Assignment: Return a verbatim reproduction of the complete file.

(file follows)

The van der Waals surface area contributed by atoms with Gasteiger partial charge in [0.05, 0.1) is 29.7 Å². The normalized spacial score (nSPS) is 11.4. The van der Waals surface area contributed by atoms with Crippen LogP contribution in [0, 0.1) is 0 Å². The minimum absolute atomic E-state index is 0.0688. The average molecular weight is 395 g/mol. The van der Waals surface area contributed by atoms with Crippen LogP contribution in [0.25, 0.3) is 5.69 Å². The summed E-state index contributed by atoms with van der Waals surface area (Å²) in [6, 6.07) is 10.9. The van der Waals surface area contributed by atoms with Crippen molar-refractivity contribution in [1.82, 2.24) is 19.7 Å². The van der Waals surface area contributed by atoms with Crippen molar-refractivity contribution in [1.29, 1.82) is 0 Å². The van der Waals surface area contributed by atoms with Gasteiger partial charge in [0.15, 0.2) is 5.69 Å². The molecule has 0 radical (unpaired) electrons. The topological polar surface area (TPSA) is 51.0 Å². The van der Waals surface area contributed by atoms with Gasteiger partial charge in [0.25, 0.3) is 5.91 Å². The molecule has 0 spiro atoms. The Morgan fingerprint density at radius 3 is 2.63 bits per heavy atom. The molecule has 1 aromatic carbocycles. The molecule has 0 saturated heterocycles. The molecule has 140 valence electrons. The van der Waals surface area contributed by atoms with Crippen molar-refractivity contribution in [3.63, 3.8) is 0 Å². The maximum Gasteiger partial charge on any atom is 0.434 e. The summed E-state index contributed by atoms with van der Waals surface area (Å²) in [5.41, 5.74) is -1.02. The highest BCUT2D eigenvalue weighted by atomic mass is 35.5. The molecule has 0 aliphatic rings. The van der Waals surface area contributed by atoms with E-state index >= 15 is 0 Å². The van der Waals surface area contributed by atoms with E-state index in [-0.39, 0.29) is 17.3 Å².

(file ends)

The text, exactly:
The van der Waals surface area contributed by atoms with Gasteiger partial charge in [0.05, 0.1) is 29.7 Å². The normalized spacial score (nSPS) is 11.4. The van der Waals surface area contributed by atoms with Crippen LogP contribution in [0, 0.1) is 0 Å². The minimum absolute atomic E-state index is 0.0688. The average molecular weight is 395 g/mol. The van der Waals surface area contributed by atoms with Crippen LogP contribution in [0.25, 0.3) is 5.69 Å². The summed E-state index contributed by atoms with van der Waals surface area (Å²) in [6, 6.07) is 10.9. The van der Waals surface area contributed by atoms with Crippen molar-refractivity contribution in [1.82, 2.24) is 19.7 Å². The van der Waals surface area contributed by atoms with Crippen molar-refractivity contribution in [1.29, 1.82) is 0 Å². The van der Waals surface area contributed by atoms with Gasteiger partial charge in [0.15, 0.2) is 5.69 Å². The molecule has 0 radical (unpaired) electrons. The topological polar surface area (TPSA) is 51.0 Å². The van der Waals surface area contributed by atoms with Gasteiger partial charge in [0.25, 0.3) is 5.91 Å². The molecule has 0 spiro atoms. The Morgan fingerprint density at radius 3 is 2.63 bits per heavy atom. The molecule has 1 aromatic carbocycles. The molecule has 0 saturated heterocycles. The molecule has 140 valence electrons. The van der Waals surface area contributed by atoms with Crippen molar-refractivity contribution in [3.63, 3.8) is 0 Å². The maximum Gasteiger partial charge on any atom is 0.434 e. The summed E-state index contributed by atoms with van der Waals surface area (Å²) in [5.41, 5.74) is -1.02. The highest BCUT2D eigenvalue weighted by atomic mass is 35.5. The molecule has 0 aliphatic rings. The van der Waals surface area contributed by atoms with E-state index >= 15 is 0 Å². The van der Waals surface area contributed by atoms with E-state index in [-0.39, 0.29) is 17.3 Å².